Unsafe urban neighborhoods linked to teen weight
NEW YORK (Reuters Health) - Living in an urban neighborhood that feels unsafe may be a factor in a teen's risk for being overweight, hints a study of public high school students in Boston, Massachusetts.
Of the 1,140 students surveyed, nearly 12 percent said they rarely felt safe in their neighborhood and 9 percent said they never felt safe in their neighborhood.
These students were about 1.2-times more likely to be overweight or at risk for becoming overweight compared with students who said they sometimes or always felt safe (44 percent) or always felt safe (36 percent), researchers report in the online journal Public Health, published by BioMed Central.
The risk for being overweight was in excess of 1.5 times among students who listed their race as "other" - Asian, South Asian, American Indian, Alaska Natives, Native Hawaiians, and other Pacific Islanders - and said they never or rarely felt safe.
That adolescents feel unsafe in their neighborhoods "is concerning on its own," Dustin T. Duncan, a doctoral candidate at Harvard School of Public Health, noted in an email to Reuters Health. That neighborhood safety may be a factor in overweight among teens is doubly concerning, he added.
Duncan's team analyzed health behaviors, use of school and community resources, and exposure to violence reported in the 2006 Boston Youth Survey. This representative sampling of students in grades 9 through 12 included non-Hispanic Blacks (47 percent) and Hispanics (30 percent). Non-Hispanic Whites and "Other" races comprised 13 and 11 percent.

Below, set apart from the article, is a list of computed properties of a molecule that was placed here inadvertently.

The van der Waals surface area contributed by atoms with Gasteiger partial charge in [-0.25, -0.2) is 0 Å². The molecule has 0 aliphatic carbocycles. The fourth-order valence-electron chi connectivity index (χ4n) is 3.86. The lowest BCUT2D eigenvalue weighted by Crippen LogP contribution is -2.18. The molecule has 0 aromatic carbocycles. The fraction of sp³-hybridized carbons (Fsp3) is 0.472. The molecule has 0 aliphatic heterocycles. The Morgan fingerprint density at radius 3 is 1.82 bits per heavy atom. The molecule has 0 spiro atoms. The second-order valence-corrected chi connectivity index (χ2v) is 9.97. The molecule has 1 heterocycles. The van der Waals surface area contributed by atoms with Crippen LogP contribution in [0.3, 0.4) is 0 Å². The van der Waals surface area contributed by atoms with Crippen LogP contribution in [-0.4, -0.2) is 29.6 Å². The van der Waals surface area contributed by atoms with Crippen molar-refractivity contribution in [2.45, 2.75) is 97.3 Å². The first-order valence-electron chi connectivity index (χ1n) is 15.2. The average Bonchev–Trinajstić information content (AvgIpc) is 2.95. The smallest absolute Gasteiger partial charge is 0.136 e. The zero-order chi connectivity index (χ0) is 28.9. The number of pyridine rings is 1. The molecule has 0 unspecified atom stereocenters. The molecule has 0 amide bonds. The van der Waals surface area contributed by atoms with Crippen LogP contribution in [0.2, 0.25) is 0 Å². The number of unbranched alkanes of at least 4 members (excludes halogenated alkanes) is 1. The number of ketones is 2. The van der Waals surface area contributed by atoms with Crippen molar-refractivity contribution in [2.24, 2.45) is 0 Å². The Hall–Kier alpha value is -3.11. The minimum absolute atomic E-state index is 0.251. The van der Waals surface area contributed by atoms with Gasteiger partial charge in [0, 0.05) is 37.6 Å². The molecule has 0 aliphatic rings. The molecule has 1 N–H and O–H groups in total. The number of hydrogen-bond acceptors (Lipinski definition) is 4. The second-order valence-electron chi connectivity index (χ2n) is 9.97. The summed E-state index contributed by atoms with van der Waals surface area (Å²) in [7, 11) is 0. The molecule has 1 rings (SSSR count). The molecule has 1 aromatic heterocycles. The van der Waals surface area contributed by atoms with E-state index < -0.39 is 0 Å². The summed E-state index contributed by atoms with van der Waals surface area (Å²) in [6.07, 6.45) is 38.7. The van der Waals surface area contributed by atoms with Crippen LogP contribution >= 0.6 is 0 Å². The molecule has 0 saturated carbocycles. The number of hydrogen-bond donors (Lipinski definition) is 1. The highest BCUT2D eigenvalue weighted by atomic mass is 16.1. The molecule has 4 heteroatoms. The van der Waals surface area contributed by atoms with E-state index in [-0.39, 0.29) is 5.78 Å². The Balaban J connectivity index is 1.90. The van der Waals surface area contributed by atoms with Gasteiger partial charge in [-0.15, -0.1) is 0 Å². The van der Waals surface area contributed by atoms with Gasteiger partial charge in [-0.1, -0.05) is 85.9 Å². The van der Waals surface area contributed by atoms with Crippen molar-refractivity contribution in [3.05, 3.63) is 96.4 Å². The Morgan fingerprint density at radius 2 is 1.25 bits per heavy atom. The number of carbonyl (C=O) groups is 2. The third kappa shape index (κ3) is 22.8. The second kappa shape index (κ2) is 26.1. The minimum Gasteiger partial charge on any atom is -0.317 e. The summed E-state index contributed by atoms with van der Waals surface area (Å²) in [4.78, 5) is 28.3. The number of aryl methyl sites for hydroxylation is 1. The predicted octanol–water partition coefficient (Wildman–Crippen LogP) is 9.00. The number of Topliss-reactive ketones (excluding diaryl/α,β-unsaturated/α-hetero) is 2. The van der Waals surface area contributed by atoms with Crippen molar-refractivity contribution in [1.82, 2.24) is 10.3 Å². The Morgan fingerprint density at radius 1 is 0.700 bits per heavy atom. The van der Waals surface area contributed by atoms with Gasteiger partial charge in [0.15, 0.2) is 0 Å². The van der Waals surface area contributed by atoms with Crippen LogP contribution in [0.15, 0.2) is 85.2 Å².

Overall, half the Hispanic students were at risk for being overweight, as were 46, 39, and 34 percent of students who were Black, White, and Other race or ethnicity. Male and female (58 percent) students had similar risk for being overweight.
The researchers report a greater proportion (68 percent) of the students who rarely or never felt safe said gang violence was a serious neighborhood problem. Nearly 18 percent of these teens had witnessed assaults in the previous year.
By contrast, of those who said they sometimes or always felt safe, 44 and 11 percent, respectively, cited gang violence as a problem and had witnessed assaults.
Duncan's group, therefore, suggests policies and programs to address gang activity and violence may also help prevent urban-living teens from becoming overweight.
SOURCE: BMC Public Health, August 2009